There is seldom a time when I have the opportunity to rave about a restaurant in my Upper East Side neighborhood. I can’t tell you how excited I am to have an Italian restaurant so close to home that not only puts out amazing dishes but, and this is incredibly important on the Upper East Side, has an amazing wine program.
With details designed to reflect the sophisticated structure that is Florence, Italy, from its quilted milk chocolate brown leather aviary styled seat cushions that hang suspended over the blue grey wood paneled bench that stands affixed to the wall, to the bulbous glass balled chandelier linked together by industrial knotted ropes that emit a glow that cascades throughout the space, Felice 83 has just been pushed up to my top five, nay, three favorite restaurants in my hood.
Finding myself amidst a decor that immediately calmed my mood, from the crazed hustle and bustle of my power walk from an earlier dining event that I was running late from, with a glass of Franciacorta Brut Rosé curated by Co-Owner Jacopo Giustiniani in my hand and one of my girl friends sitting adjacent to me to share it all with was priceless. Like any truly Italian experience I’ve had, I was entirely taken care of—truly, we joked that we were pre-gaming for Thanksgiving. There was not one ounce of space on our table which was large enough to comfortably seat six and housed merely two of us that was not occupied by an amazing Italian dish. In fact, we had to place a couple of our dishes on a separate table to accommodate them all. I kid you not, every single dish was incredible. Even the Salmone, which notoriously gets a bad rap for being a boring generically safe choice, was served at the most perfectly crisp outside and tender flaky inside over a purple cabbage puree had me saying “wow” to its colorful and textural aesthetic as well as its wonderful flavors. I’m a firm believer that food should look good because pretty food is more enticing and makes you want to eat it. It is clear to see that Executive Chef Antonio Pampalone feels the same way. Every dish was paid special attention to and had it’s own thoughtful aesthetic. Looking at the unique platings amongst their pasta dishes alone is the perfect example of this.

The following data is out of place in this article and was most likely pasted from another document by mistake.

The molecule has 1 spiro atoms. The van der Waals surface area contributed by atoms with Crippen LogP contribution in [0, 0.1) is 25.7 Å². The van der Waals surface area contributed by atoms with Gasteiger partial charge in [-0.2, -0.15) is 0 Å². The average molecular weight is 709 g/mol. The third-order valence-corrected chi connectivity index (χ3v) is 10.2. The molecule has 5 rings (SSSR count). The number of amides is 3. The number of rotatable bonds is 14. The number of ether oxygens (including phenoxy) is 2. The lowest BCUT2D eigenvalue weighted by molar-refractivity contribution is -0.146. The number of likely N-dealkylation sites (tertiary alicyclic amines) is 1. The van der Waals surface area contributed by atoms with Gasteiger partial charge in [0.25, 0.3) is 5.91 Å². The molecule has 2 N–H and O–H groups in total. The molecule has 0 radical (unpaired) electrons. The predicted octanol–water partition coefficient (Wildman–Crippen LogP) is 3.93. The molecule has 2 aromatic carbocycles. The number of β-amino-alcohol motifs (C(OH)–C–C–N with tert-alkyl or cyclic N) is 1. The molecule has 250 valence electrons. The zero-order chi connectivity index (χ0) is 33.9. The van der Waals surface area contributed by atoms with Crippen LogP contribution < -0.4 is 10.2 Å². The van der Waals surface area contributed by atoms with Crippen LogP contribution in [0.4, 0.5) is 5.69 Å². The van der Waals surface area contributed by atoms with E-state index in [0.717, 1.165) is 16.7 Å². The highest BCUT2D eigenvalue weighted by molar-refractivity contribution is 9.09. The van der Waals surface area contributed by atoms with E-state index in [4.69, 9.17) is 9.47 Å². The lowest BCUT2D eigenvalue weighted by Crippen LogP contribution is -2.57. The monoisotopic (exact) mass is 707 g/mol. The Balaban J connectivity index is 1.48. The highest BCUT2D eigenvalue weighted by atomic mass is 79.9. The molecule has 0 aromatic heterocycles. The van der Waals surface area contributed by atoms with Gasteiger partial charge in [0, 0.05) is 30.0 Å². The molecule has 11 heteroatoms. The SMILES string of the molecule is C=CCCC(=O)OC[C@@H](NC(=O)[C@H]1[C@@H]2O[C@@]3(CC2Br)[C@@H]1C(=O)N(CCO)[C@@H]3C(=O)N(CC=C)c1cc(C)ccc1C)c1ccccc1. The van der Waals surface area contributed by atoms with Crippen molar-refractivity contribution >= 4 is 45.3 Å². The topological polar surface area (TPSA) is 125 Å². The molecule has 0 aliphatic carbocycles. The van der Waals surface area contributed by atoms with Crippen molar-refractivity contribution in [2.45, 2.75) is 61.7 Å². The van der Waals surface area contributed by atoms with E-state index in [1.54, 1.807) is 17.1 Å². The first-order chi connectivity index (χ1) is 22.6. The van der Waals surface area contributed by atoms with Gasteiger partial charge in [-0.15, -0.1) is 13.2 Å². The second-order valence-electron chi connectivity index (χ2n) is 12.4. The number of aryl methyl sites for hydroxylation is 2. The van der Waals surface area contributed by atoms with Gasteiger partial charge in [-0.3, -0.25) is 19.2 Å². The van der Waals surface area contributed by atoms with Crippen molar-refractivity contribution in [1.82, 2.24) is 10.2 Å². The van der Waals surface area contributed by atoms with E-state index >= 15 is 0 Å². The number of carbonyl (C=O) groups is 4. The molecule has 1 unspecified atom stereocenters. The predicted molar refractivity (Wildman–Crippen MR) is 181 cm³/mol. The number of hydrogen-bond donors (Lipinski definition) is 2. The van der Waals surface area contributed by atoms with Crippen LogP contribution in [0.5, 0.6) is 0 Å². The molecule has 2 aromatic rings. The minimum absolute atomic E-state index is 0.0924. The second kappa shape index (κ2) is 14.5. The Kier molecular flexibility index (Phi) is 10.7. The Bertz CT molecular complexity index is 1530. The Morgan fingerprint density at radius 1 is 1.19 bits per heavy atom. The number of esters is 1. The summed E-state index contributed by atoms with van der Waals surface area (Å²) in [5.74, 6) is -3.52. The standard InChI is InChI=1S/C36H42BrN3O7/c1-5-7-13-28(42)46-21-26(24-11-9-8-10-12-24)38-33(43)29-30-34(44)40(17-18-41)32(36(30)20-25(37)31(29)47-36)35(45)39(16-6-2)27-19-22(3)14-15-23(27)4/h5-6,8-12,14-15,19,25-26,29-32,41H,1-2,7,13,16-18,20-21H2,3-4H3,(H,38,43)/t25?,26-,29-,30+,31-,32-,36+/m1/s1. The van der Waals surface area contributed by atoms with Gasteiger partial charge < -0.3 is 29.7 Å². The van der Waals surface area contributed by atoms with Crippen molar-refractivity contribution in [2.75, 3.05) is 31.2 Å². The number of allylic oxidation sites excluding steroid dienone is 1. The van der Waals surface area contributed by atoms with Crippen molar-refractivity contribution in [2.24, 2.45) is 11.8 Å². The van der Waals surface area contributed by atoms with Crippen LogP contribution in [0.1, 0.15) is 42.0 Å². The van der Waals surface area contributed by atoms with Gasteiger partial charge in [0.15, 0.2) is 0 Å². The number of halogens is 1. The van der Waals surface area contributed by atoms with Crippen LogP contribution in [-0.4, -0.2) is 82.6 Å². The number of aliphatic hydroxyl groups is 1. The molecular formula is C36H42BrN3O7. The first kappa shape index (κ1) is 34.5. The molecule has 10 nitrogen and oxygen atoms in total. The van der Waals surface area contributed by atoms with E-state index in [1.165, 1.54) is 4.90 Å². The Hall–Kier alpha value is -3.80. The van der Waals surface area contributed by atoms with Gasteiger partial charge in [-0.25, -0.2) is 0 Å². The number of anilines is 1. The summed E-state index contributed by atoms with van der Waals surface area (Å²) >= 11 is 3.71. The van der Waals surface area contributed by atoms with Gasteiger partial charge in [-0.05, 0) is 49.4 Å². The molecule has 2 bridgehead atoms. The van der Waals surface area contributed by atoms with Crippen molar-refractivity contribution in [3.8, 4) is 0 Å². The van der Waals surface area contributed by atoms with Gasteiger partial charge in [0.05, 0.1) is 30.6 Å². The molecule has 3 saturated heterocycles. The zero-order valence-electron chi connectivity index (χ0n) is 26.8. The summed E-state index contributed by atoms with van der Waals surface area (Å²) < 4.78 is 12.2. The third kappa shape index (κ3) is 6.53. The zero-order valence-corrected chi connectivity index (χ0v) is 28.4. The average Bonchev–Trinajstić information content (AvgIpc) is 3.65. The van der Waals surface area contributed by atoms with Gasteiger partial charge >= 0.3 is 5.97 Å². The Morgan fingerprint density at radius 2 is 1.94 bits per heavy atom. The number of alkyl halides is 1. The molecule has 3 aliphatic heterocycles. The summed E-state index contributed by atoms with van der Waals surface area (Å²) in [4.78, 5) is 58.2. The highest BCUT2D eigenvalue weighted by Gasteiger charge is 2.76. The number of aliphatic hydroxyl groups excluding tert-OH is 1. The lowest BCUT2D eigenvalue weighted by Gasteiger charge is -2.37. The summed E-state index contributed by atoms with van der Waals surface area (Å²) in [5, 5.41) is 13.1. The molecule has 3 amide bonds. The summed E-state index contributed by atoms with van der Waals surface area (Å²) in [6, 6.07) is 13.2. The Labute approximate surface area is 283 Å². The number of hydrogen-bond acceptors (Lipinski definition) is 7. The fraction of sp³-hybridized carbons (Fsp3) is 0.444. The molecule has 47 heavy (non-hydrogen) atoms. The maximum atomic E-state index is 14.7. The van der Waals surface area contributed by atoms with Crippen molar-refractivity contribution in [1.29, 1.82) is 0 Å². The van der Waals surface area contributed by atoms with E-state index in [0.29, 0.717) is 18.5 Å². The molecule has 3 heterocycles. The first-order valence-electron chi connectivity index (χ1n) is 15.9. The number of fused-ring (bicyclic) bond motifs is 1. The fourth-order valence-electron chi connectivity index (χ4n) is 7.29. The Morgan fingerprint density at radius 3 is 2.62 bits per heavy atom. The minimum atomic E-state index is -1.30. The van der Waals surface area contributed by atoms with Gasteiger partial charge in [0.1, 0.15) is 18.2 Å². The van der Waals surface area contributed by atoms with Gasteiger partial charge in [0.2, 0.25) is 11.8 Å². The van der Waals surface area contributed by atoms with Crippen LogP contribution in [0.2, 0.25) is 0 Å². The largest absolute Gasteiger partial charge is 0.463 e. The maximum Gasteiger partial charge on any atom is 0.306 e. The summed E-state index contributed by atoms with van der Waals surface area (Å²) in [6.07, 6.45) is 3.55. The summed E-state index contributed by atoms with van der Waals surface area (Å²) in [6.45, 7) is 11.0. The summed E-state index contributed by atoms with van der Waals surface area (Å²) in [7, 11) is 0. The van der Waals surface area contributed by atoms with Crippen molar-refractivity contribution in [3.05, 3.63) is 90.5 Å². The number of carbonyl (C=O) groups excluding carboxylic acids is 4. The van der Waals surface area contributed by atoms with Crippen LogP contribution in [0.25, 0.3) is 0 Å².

The Lasagnetta Classica is an architectural beauty. Perhaps it’s not too far fetched to say that it’s reminiscent of Rome’s Coliseum in its spherical high walled structure. A homemade pasta filled with slow cooked veal ragù and creamy bechamel that then sits in a moat of parmigiano sauce, it’s eye catching while also being delicious extremely creamy quintessential Italian elevated comfort food. Then there was my hands down favorite pasta, the Linguine ai Frutti di Mare. Oh man, I wanted to stop eating it to save room for other dishes but I couldn’t stop my fork wielding hand from continuously twirling heaping bite after bite of pasta and plucking perfectly cooked pieces of scallops, shrimp, octopus, calamari and mussels, like a rebel doing community service on the side of a highway with a trash picker, from their spicy tomato broth. Somehow I managed to forcibly stop, aka I pulled my fork out when the server came by and asked for it to be packaged. To be completely transparent, that self control lasted the walk home to where I promptly pulled it out of my doggy bag and devoured it. Yes, it was that good!
Honestly, I can rave about the other three pasta dishes that made it to our table to their final resting place, ooh, and the amazing Barbabietole and Rosa salads, but I’m thinking by now you’re getting the gist that all of their pastas are on this rave worthy level and are getting tired of drooling while reading this and are eager to book your table. I completely agree, this is a brilliant move. Do it! The reservation button is on the upper right hand side of this article.